A private business has every right to ban its employees, particularly those that work with the public, from displaying their various political beliefs during work. In my opinion, it is foolish to do otherwise. If you wear social or political activism slogans, you are making a point and inviting an opinion—in alignment or opposition. That is the point of being politically active. If a customer of a business disagrees with the political statement being made by an employee, it can hurt business. It’s that simple. The idea that the federal government is now in the business of approving—nay, dictating—what speech is forcibly allowed outside the desires and rights of private industry, is appalling.

The National Retail Federation, a wholly non-partisan, apolitical organization agrees, calling the NLRB’s action against Whole Foods “dangerous”. ”This determination by the National Labor Relations Board’s General Counsel establishes a dangerous and inconsistent precedent for employers.” NRF added it, “supports the notion that employers should be able to maintain content-neutral dress codes that prohibit social or political advocacy speech in the workplace and allow employees to focus on serving their customers.” Of course they should!

When I go to a business that displays political or social messages in any way, whichever side, I get annoyed. I'm there to have a glass of wine, or a burger, or to pick up some eggs. I’m not there to be reminded of the political and social division right now in America. Often, I simply choose not to go back, even if I agree with the message being displayed. It simply isn’t what I want to read or see or discuss, on the rare occasion these days I venture into the world.

This—people like me—is why businesses don’t want any potentially controversial messages being conveyed by employees. Moreover, if an employee is on the job, aren't they representing the company? What if the company or other employees disagree with that message? What if an employee wants to wear a “Blue Lives Matter” mask next to the worker wearing a “Black Lives Matter” one. Who is the decider if that too is “required” to be allowed? The federal government? Well isn‘t that a brilliant idea. First they can tell me what I have to allow my employees to wear, what’s next? What they are not allowed to wear? Why don’t they just pick a national worker uniform with approved slogans and colors. We can even have different colors for different level of employees. Black overalls for the big wigs, blue overalls for the regular folk. Then, forget the hats and stuff, various approved sashes, can be warn to signify approved messages…Geez. Sorry for the repeat reference, but why does our country keep giving me reasons to mention “1984”?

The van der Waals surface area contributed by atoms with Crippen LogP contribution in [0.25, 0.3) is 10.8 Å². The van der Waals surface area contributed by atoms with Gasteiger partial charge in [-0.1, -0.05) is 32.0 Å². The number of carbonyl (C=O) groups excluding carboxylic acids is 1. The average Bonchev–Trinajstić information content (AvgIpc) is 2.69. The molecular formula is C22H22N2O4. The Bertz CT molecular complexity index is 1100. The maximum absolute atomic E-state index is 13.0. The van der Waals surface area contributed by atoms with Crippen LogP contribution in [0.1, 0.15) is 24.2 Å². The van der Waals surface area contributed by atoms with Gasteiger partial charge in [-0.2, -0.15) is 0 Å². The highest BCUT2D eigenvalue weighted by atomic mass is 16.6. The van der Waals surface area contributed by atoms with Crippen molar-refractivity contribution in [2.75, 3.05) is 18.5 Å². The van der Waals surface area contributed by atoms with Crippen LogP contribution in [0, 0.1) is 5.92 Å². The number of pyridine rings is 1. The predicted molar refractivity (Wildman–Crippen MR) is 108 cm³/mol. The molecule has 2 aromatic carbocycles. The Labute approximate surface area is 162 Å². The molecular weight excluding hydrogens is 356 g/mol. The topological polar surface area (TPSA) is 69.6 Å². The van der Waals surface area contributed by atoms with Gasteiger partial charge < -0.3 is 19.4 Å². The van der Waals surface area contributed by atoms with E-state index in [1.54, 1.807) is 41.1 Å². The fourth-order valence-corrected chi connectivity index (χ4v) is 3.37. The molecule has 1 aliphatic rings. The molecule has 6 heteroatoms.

Alicia Preston Xanthopoulos is a former political consultant and member of the media. She’s a native of Hampton Beach where she lives with her family and three poodles. Write to her at PrestonPerspective@gmail.com.

This article originally appeared on Portsmouth Herald: Commentary: Feds should butt out of Whole Foods dispute over BLM gear